"""Append value to L after a period of time."""
    try:
        lock = rwlock.writer()
        # Get another lock, to test the fact that obtaining multiple
        # write locks from the same thread context doesn't block (lock
        # reentrancy).
        lock2 = rwlock.writer()
        # Get a reader lock too; should be the same as getting another
        # writer since writers are inherently readers as well.
        lock3 = rwlock.reader()
        times.append(time.time())
        time.sleep(after)
        L.append(value)
    finally:
        times.append(time.time())
        lock3.release()
        lock2.release()
        lock.release()


def reader(L1, L2, after, rwlock, times):
    """Append values from L1 to L2 after a period of time."""
    try:
        lock = rwlock.reader()
        # Get another lock, to test the fact that obtaining multiple
        # write locks from the same thread context doesn't block (lock
        # reentrancy).
        lock2 = rwlock.reader()
        times.append(time.time())
        time.sleep(after)
        L2.extend(L1)
    finally:
        times.append(time.time())
        lock2.release()
        lock.release()


def readerTurnedWriter(L, value, after, rwlock, times):
    """Append value to L after a period of time."""
    try:
        lock = rwlock.reader()
        lock2 = rwlock.writer()
        times.append(time.time())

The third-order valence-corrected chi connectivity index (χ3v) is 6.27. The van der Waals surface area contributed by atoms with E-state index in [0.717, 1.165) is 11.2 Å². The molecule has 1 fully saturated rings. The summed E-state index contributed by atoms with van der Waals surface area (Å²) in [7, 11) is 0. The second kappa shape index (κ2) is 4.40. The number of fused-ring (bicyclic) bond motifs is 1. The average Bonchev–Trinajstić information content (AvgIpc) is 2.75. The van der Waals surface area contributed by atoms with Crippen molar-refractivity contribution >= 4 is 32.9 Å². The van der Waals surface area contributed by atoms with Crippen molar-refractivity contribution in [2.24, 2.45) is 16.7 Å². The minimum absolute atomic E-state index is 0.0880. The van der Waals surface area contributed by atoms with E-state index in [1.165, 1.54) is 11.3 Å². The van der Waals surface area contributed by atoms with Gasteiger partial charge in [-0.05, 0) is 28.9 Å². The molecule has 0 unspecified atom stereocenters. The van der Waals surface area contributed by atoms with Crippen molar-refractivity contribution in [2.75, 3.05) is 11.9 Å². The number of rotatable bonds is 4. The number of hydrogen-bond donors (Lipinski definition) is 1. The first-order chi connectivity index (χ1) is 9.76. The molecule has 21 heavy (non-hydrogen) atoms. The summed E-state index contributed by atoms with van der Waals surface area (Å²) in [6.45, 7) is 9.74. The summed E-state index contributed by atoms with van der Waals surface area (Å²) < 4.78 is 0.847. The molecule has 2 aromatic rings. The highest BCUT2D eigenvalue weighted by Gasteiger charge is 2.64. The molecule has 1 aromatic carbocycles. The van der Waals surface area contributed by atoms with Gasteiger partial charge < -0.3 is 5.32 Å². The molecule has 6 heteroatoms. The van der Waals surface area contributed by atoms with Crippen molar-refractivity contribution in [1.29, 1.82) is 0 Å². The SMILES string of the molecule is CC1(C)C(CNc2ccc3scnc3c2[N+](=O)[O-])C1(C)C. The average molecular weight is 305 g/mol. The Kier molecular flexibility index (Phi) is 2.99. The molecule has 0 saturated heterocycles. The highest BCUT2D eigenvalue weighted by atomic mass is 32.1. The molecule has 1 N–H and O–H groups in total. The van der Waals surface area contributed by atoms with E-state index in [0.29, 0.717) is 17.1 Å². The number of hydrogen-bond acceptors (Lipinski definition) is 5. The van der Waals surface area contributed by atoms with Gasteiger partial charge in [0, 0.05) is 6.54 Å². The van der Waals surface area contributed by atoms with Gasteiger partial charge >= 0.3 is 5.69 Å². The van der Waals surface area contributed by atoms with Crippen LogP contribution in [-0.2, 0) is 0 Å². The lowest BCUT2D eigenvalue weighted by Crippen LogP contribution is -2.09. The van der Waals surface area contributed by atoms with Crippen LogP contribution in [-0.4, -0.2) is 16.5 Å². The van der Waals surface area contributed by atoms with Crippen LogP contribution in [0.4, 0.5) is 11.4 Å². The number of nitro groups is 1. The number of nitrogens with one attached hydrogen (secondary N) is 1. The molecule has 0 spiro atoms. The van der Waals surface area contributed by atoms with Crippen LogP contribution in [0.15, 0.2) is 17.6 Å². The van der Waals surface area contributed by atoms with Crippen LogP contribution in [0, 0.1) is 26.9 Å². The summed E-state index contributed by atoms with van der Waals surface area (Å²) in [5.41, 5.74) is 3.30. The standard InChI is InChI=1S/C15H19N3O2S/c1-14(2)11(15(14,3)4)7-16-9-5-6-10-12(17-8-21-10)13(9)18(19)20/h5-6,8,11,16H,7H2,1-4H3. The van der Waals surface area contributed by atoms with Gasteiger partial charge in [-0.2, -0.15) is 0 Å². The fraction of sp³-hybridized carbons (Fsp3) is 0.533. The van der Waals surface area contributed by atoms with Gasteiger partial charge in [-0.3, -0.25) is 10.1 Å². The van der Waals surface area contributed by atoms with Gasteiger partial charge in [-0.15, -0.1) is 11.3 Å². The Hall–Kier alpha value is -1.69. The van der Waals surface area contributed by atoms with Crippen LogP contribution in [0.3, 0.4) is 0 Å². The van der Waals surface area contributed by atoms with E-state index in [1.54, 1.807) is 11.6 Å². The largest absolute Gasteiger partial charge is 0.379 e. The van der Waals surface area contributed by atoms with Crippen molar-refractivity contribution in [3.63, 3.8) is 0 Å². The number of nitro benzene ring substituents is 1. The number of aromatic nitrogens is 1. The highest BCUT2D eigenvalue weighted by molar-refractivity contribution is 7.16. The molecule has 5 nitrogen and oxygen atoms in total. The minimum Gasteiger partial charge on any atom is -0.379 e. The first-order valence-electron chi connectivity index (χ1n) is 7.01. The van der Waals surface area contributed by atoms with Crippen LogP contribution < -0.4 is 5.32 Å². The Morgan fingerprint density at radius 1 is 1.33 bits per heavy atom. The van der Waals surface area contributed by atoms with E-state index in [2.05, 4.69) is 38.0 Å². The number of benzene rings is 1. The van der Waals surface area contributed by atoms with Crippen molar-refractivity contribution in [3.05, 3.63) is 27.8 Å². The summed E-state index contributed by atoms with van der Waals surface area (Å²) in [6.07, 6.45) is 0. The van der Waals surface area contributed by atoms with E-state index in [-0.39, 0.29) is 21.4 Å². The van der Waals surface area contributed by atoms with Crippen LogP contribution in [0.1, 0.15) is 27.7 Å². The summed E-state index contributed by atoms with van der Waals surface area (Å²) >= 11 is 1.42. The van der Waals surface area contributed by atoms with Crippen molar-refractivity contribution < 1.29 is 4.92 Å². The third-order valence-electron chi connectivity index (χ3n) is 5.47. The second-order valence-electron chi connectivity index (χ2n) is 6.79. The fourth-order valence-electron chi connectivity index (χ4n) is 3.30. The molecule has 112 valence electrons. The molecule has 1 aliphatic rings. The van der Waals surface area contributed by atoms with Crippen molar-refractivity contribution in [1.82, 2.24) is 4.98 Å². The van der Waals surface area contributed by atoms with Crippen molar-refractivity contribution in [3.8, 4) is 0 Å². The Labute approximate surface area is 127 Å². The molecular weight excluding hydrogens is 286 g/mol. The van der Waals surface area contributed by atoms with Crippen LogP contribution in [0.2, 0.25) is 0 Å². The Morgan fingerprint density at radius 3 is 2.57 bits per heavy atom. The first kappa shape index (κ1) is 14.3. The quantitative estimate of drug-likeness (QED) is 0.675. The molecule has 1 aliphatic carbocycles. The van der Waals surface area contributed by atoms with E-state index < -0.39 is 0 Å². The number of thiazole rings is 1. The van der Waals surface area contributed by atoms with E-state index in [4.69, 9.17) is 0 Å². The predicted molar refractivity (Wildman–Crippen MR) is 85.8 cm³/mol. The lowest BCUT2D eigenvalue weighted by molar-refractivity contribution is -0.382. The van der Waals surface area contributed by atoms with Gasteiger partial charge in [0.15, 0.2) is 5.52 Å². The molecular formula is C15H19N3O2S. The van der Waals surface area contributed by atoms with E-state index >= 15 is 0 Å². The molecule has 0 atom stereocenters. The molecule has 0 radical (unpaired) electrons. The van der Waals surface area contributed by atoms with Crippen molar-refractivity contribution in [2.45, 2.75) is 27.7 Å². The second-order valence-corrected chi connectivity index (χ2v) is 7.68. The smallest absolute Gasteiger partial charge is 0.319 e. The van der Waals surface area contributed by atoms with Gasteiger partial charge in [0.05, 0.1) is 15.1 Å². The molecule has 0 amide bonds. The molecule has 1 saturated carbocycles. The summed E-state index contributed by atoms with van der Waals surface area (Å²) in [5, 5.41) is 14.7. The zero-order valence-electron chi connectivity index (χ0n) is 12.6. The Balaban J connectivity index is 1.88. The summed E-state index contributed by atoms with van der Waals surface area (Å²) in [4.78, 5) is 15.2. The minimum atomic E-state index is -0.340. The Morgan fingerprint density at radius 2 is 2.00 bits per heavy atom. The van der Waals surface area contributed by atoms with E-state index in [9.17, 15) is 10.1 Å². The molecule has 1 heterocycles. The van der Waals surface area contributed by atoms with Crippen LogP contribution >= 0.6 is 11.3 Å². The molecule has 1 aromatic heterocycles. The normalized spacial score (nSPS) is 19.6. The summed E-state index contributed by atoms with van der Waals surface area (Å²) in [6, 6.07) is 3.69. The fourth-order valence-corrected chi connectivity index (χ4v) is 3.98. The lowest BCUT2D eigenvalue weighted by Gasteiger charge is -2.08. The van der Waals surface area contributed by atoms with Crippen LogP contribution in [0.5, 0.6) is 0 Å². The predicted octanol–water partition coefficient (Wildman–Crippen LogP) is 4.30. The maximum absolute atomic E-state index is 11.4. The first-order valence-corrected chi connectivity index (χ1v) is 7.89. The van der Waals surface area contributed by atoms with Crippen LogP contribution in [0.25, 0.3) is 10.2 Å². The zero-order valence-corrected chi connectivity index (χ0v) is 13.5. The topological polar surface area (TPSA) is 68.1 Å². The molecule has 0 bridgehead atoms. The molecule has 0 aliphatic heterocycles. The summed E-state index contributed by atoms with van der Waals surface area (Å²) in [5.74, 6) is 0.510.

time.sleep(after)
        L.append(value)
    finally:
        times.append(time.time())
        lock2.release()
        lock.release()


def test_reentrancy():
    lock = mrow.RWLock()
    # Reentrant read locks.
    rlock1 = lock.reader()
    rlock2 = lock.reader()
    rlock2.release()
    rlock1.release()
    # Reentrant write locks.
    wlock1 = lock.writer()
    wlock2 = lock.writer()
    wlock2.release()
    wlock1.release()
    # Writers are also readers.
    wlock = lock.writer()
    rlock = lock.reader()
    rlock.release()
    wlock.release()


def test_writeReadRead():
    lock = mrow.RWLock()
    W, R1, R2 = [], [], []
    TW, TR1, TR2 = [], [], []
    thread1 = threading.Thread(
        target=writer,
        args=(W, 'foo', 0.2, lock, TW),
        )
    thread2 = threading.Thread(
        target=reader,
        args=(W, R1, 0.2, lock, TR1),
        )
    thread3 = threading.Thread(
        target=reader,
        args=(W, R2, 0.2, lock, TR2),
        )
    thread1.start()
    time.sleep(0.1)
    thread2.start()
    thread3.start()
    time.sleep(0.8)
    assert 'foo' in R1
    assert 'foo' in R2
    assert TR1[0] <= TR2[1]             # Read 1 started during read 2.
    assert TR2[0] <= TR1[1]             # Read 2 started during read 1.
    assert TR1[0] >= TW[1]              # Read 1 started after write.